xxxx Lesbian Fiction Herstory xxxx

A Thirst To Be Quenched

© 2005 by Lori L. Lake

Part 1 of 5

"Between the time of Sappho and the birth of Natalie Clifford
Barney lies a 'lesbian silence' of twenty-four centuries."

~Bertha Harris, author of lesbian novels including Lover (1976)

When I went to college in 1978, I had never read a single work of fiction about a lesbian character. Not one. Though I spent hours on end in the library, and I read voraciously, the countless books I read and the TV shows and movies I saw presented heterosexuality as the only reality. No other options were presented. I recall nothing positive about lesbians being shown during my teen years in any of the media to which I had access. Steven Capsuto, in his book Alternate Channels: The Uncensored Story of Gay and Lesbian Images on Radio and Television, notes that in 1974, six prime-time dramas in the United States portrayed lesbian, gay, bisexual, or transgender characters, and "all were rapists, child molesters, or murderers." Until the late 1980s and early 1990s, unfortunately, this continued to be the case.

Considering the negativity and disrespect historically accorded to homosexuals, it's a wonder that we haven't just curled up and died. How do people go on without role models, without a vision or ideal by which to live? I suppose other "non-straight" women like me were occasionally presented with that rare lesbian image or feminist concept, and like a cactus in the desert, we clung to those images and concepts as though we'd die of thirst without them.

What a vast desert existed before the last three decades of the 20th century!

A Dry, Barren Literary Land

I started reading before kindergarten, and by age nine, I was scouring the public library, searching desperately for books about girls like myself who ran, jumped, climbed trees, played tackle football, won at War, and beat the boys at baseball. Where were the stories about girls who liked to wear jeans, sneakers, and t-shirts, carry a cap pistol, pocket-knife, and machine gun, and keep a pocketful of string, wire, and matches? In 1969, I didn't find any books that reflected my experiences. Story girls were docile, ethical, and encouraged to be homemakers. Boys got to be wild. Boys got in trouble. Boys had all the fun. Then at age 10, I did finally read a book (written by a male author) called Queenie Peavey, about a tomboy named Queenie, who had deadly accuracy throwing rocks. Her father was in jail, and she was picked on by other kids. Her answer was to fight back. YEAH! My kind of gal. Her fierceness resonated with me, and even though I didn't know the word for it, way back then, I knew Queenie Peavey was going to grow up to be a lesbian--just like me.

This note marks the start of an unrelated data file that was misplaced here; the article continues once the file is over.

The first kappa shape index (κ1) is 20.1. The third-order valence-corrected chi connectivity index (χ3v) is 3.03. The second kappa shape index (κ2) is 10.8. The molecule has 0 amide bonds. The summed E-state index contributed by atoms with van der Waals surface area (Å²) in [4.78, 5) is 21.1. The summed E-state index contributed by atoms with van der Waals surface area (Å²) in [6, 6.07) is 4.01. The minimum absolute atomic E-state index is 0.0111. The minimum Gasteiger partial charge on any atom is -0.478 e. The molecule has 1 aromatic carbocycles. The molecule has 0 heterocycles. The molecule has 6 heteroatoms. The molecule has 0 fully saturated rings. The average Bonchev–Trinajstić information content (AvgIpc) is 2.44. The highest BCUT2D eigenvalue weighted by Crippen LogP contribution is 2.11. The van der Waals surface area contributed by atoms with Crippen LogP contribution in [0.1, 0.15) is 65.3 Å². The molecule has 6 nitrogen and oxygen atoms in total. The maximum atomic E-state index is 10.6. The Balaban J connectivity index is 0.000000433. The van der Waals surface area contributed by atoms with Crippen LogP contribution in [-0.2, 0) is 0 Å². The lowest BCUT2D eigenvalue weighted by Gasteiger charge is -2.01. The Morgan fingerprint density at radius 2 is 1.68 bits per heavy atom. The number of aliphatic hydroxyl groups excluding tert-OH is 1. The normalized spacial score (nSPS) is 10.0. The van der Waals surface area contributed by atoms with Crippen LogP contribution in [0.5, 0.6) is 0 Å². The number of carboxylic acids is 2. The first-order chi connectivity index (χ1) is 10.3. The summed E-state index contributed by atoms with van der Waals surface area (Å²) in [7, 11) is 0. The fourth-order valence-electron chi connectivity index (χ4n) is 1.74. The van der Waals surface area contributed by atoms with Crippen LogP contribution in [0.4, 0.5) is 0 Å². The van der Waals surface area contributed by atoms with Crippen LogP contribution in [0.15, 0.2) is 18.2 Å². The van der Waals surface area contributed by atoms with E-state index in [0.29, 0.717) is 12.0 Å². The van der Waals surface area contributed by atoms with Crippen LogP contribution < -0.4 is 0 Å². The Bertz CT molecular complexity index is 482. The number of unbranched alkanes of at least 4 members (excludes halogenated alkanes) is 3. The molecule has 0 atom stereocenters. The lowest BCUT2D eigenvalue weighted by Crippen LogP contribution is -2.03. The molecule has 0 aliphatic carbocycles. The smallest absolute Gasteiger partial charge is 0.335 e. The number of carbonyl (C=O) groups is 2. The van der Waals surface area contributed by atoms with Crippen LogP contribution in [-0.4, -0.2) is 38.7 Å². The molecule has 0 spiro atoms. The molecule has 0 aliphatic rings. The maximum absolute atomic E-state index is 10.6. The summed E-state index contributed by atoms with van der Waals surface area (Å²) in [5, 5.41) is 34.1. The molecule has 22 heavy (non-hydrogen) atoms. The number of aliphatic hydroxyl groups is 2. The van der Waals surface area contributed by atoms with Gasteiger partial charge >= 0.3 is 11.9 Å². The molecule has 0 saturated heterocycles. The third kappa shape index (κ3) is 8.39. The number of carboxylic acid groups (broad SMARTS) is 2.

I loved the work of Louise Fitzhugh (1928-1974), particularly her Harriet the Spy. How strange it was to learn so many years later that Fitzhugh lived her entire life as a closeted lesbian. Still, some of that sensibility shone through in her work. I recognized a part of myself in her characters, especially in terms of their search for--and demanding of--autonomy and individuality.

Louise Fitzhugh

I also read all of the novels of Louisa May Alcott (1832-1888). She never confirmed her sexual orientation, though she is reported to have said, during an interview: "I have fallen in love in my life with so many pretty girls and never once the least bit with any man." Again, a lesbian sensibility gleamed from her work, and I felt a serious affinity with Jo of her Little Women.

But it seemed that there were no books where girls and women got to be adventurous--certainly not without a male accomplice like Jo's Laurie. How many of us spent our childhoods feeling something major was missing from our reading experiences?

Louisa May Alcott

Moving from the Desert

Until far into the 20th century, all books available with strong female characters assumed that every girl would grow up to be a heterosexual woman. Anything else either had to be hidden in the text in code (writings made most famous, for instance, by Gertrude Stein), or made sub-subtext (writings by Virginia Woolf or Djuna Barnes).

Until the late 1970s, lesbian-identified women did not write and publish works of fiction showing out and proud lesbians. No books showed overt images of anything strong or positive about characters who were not interested in what Adrienne Rich called "compulsory heterosexuality."

In the absence of images and role models, lesbian readers have had to get by for a very long time without literary sustenance, and it can't possibly have been easy. But little by little, some of the stories of brave women who "lived as they pleased" (as Natalie Clifford Barney once said) have come to the surface. Women have been steadfast and resilient. Perhaps they weren't published and their lives were not celebrated, but they have been there!

This new Lesbian Fiction Herstory Page will explore some of those women. The trickle of works that came out in the early 20th century has now become a stream. Oceans of knowledge and information are opening to lesbian writers and their readers. Let's explore the herstory of how we got where we are. At times I may focus on a theme or movement; other times upon a particular woman or her writings. Please join me in this exploration.

If you are thirsty to learn about a particular topic or have information to share, please write to me at:

Until next time!



This page last updated on October 21, 2016

Go to other parts of the Lesbian Herstory Series:

Part 1
Part 2
Part 3
Part 4
Part 5

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